For a moving user, these constant factors $k_m$ must be replaced by the time-variant factors $z_m(t)$ which are each based on random processes. You should note this:

- The magnitudes of the complex weighting factors $z_m(t)$ are Rayleigh distributed according to the page Exemplary signal curves with Rayleigh fading or – with line-of-sight connection – Rice distributed, as described in Exemplary signal curves with Rice fading .

- The bindings within the process $z_m(t)$ are related to the mobility properties (speed, direction, etc.) to the Jakes Spectrum .

The figure shows the generally valid model for the mobile communications channel. "Generally valid" but only with reservations, as explained at the end of $\text{Example 2}$.

For an understanding of the figure we refer to the chapter General description of the mobile communications channel. Please note:

- The $M$ main paths are characterized by large propagation time differences.
- The time-variant complex coefficients $z_m(t)$ result from the sum of many secondary paths whose delay times are all approximately the same $\tau_m$ .

$\text{Example 2:}$ Studies have shown that in mobile communications no more than four or five main pathways are effective at the same time.

The represented 2D–impulse response $h(\tau,\hspace{0.1cm} t)$ applies to $M = 3$ main paths with time-variant behavior, where the received power decreases with increasing delay in the statistical average. For this graph the above sketched channel model is used as a basis.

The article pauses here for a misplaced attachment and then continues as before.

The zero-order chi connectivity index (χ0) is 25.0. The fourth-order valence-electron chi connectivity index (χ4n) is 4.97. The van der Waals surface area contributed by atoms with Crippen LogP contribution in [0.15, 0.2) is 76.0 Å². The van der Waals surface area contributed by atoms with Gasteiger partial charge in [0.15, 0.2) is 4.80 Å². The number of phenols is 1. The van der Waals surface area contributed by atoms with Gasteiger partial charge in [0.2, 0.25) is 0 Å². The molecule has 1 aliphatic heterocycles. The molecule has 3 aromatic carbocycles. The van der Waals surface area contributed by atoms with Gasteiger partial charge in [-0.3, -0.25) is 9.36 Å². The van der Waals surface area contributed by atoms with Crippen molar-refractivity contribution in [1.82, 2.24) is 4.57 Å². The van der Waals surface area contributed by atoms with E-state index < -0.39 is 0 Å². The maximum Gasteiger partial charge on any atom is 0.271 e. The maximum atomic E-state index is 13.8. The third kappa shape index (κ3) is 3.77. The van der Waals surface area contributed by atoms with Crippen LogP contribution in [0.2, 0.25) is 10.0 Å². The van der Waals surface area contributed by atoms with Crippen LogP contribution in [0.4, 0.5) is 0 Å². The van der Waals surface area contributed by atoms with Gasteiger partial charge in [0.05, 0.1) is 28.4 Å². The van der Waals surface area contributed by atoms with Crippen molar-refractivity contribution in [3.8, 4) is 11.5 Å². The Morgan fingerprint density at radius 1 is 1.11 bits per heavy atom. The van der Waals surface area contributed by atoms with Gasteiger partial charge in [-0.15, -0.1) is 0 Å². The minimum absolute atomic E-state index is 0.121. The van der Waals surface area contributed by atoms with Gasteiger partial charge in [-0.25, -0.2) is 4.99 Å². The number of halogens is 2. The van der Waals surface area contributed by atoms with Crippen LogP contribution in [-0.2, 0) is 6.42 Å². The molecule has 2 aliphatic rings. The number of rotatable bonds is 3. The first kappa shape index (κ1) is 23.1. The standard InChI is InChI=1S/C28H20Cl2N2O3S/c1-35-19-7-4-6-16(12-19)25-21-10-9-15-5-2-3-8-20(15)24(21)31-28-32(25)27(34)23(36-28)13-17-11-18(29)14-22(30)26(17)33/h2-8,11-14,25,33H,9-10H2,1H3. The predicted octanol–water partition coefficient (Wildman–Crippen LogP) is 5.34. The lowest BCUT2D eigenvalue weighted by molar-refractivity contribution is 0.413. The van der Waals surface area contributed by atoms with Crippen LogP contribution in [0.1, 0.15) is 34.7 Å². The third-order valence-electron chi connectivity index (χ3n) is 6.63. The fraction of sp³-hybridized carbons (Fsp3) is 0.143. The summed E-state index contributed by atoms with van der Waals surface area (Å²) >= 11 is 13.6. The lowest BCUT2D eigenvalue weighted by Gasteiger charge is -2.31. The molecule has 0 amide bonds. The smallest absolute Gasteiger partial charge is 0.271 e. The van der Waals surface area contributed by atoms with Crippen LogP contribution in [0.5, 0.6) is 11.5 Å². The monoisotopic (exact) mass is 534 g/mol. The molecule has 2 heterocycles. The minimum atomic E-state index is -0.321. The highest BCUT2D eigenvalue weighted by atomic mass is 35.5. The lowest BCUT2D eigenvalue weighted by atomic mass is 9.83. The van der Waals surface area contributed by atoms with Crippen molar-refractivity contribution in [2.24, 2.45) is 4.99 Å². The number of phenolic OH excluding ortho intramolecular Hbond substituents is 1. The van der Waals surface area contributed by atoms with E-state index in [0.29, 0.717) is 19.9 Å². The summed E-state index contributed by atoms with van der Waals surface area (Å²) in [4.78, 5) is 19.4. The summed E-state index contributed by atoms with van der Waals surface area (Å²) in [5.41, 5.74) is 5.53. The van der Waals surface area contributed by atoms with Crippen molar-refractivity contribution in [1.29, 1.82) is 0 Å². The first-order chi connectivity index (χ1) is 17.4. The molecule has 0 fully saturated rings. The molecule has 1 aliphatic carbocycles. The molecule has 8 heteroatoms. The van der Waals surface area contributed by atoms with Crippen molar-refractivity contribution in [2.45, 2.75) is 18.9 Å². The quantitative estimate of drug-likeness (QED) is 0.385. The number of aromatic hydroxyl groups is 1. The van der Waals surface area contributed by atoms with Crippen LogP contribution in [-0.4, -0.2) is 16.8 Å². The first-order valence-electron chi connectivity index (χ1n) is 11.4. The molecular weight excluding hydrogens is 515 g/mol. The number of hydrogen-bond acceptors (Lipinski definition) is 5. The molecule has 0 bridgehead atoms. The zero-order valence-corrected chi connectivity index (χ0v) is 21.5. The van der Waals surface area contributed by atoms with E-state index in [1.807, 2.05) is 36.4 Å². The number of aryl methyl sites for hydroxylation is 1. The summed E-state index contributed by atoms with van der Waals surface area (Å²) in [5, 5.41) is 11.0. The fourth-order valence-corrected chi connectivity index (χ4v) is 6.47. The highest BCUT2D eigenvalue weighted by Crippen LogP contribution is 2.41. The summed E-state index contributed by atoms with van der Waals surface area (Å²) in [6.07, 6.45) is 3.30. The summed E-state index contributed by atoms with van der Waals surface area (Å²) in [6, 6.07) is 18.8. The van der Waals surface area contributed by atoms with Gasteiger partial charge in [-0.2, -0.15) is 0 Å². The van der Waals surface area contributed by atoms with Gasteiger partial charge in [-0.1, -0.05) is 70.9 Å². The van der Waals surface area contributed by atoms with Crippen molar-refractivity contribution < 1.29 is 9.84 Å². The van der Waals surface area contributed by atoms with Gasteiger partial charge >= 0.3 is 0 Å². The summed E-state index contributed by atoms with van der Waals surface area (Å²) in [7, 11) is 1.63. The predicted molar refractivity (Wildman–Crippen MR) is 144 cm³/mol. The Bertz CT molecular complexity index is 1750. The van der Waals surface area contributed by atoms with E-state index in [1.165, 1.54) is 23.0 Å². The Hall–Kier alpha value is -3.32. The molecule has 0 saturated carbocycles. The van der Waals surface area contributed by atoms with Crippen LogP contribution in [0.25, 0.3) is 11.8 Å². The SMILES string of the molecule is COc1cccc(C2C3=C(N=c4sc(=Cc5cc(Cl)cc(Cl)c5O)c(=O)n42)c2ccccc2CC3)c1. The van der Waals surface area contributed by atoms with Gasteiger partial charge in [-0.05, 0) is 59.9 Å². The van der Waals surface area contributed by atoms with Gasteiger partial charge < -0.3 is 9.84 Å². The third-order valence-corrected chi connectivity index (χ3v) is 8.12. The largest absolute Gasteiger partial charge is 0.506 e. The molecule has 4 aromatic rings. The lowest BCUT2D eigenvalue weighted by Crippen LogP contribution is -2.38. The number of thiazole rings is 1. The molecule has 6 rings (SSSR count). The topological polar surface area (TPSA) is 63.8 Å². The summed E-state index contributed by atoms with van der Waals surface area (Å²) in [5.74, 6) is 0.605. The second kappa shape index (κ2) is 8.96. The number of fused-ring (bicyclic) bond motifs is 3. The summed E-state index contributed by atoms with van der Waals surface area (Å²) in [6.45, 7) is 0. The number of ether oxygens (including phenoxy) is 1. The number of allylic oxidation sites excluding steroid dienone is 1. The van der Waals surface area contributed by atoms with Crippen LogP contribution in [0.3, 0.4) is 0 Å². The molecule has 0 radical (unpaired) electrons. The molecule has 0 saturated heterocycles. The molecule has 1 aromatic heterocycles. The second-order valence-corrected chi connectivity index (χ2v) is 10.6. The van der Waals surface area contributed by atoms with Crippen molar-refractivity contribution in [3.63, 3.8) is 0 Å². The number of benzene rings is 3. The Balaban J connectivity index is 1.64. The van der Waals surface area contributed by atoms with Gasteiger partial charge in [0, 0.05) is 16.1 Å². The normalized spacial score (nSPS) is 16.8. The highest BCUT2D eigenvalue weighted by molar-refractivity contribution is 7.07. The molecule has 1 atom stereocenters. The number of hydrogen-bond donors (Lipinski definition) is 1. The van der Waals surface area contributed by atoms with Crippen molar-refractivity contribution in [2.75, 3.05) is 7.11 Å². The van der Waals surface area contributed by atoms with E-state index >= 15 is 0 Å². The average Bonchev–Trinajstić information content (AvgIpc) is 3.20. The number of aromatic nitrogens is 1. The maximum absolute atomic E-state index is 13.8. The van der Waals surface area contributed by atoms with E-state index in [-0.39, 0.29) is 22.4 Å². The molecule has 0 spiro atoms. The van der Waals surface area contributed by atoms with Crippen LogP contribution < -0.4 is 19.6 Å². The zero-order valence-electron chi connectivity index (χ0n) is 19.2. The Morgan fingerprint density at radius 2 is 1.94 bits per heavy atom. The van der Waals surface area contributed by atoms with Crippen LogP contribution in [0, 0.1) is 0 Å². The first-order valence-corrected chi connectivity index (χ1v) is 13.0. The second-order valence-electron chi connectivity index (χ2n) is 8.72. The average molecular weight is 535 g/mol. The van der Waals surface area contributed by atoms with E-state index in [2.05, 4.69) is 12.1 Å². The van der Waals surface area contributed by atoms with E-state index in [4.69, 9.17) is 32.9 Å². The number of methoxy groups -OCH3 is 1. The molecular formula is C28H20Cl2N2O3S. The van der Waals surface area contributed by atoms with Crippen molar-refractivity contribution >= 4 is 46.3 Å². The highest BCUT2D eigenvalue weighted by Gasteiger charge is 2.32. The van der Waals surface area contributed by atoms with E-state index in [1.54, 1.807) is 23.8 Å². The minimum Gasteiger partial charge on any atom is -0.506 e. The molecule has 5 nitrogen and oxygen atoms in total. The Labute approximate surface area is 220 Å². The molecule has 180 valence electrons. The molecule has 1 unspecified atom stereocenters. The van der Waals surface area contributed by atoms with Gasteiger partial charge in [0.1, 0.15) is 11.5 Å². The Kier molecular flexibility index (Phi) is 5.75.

Two different views are shown:

- The left image shows $h(\tau,\hspace{0.1cm} t)$ as a function of the delay time $\tau$ at a fixed time $t$.
- The viewing direction in the right image is rotated by $90^\circ$ . By using the color coding, the representation should be understandable.

This geaphic also shows the weak point of our mobile communications channel model: Although the coefficients $z_m(t)$ are variable, the delay times $\tau_m$ are fixed. This does not correspond to reality, if the mobile station is moving and the connection takes place in a changing environment. $\tau_m(t)$ should be considered.

$\text{Conclusion:}$ It is helpful to make a slight modification to the above model:

- One chooses the number $M'$ of (possible) main paths much larger than necessary and sets $\tau_m = m \cdot \Delta \tau$.
- The incremental (minimum resolvable) delay $\Delta \tau = T_{\rm S}$ results from the sampling rate and thus from the bandwidth $B_{\rm S} = 1/T_{\rm S}$ of the signal $s(t)$.
- The maximum delay time $\tau_\text{max} = M' \cdot \Delta \tau$ of this model is equal to the inverse of the coherence bandwidth $B_{\rm K}$. The number of paths considered is thus $M' = B_{\rm S}/B_{\rm K}$.

Here, too, usually no more than $M = 5$ main paths simultaneously provide a relevant contribution to the impulse response.

- The advantage over the first model is that for the delays now all values $\tau_m \le \tau_\text{max}$ are possible, with a temporal resolution of $\Delta \tau$ .
- At the end of next chapter The GWSSUS channel model we will come back to this general model again.

## Exercises to chapter

Exercise 2.2: Simple Two-Path Channel Model

Exercise 2.2Z: Real Two-Path Channel

Exercise 2.3: Yet Another Multi-Path Channel

Exercise 2.4: 2D Transfer Function